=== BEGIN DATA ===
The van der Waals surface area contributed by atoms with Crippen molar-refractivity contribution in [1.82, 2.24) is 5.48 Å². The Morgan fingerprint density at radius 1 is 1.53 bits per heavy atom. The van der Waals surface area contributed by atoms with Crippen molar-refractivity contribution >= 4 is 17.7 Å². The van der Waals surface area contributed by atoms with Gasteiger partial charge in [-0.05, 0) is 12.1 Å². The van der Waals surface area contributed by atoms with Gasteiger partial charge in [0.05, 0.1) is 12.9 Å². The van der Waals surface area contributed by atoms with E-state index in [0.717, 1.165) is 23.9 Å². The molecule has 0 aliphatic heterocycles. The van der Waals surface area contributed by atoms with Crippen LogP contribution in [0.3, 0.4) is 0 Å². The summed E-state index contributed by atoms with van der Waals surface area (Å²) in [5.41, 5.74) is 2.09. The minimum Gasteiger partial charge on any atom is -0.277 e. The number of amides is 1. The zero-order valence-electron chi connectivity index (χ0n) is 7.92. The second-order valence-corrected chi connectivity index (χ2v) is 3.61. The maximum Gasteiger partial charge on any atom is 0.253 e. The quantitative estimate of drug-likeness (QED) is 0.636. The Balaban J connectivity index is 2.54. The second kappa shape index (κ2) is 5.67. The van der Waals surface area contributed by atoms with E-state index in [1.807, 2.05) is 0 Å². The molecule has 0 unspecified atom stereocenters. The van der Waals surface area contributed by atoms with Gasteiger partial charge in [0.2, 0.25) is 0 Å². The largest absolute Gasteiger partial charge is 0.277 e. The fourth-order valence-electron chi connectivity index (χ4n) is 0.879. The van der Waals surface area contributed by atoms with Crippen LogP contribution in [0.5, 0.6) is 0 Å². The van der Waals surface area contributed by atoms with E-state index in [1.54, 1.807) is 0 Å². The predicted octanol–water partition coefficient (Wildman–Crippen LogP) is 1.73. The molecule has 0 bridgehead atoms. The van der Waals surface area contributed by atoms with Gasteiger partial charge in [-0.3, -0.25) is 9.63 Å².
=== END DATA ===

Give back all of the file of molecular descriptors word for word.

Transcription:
The van der Waals surface area contributed by atoms with Crippen molar-refractivity contribution in [1.82, 2.24) is 5.48 Å². The Morgan fingerprint density at radius 1 is 1.53 bits per heavy atom. The van der Waals surface area contributed by atoms with Crippen molar-refractivity contribution >= 4 is 17.7 Å². The van der Waals surface area contributed by atoms with Gasteiger partial charge in [-0.05, 0) is 12.1 Å². The van der Waals surface area contributed by atoms with Gasteiger partial charge in [0.05, 0.1) is 12.9 Å². The van der Waals surface area contributed by atoms with E-state index in [0.717, 1.165) is 23.9 Å². The molecule has 0 aliphatic heterocycles. The van der Waals surface area contributed by atoms with Crippen LogP contribution in [0.3, 0.4) is 0 Å². The summed E-state index contributed by atoms with van der Waals surface area (Å²) in [5.41, 5.74) is 2.09. The minimum Gasteiger partial charge on any atom is -0.277 e. The number of amides is 1. The zero-order valence-electron chi connectivity index (χ0n) is 7.92. The second-order valence-corrected chi connectivity index (χ2v) is 3.61. The maximum Gasteiger partial charge on any atom is 0.253 e. The quantitative estimate of drug-likeness (QED) is 0.636. The Balaban J connectivity index is 2.54. The second kappa shape index (κ2) is 5.67. The van der Waals surface area contributed by atoms with E-state index in [1.807, 2.05) is 0 Å². The molecule has 0 unspecified atom stereocenters. The van der Waals surface area contributed by atoms with Gasteiger partial charge in [0.2, 0.25) is 0 Å². The largest absolute Gasteiger partial charge is 0.277 e. The fourth-order valence-electron chi connectivity index (χ4n) is 0.879. The van der Waals surface area contributed by atoms with Crippen LogP contribution in [0.5, 0.6) is 0 Å². The van der Waals surface area contributed by atoms with E-state index in [1.54, 1.807) is 0 Å². The predicted octanol–water partition coefficient (Wildman–Crippen LogP) is 1.73. The molecule has 0 bridgehead atoms. The van der Waals surface area contributed by atoms with Gasteiger partial charge in [-0.3, -0.25) is 9.63 Å².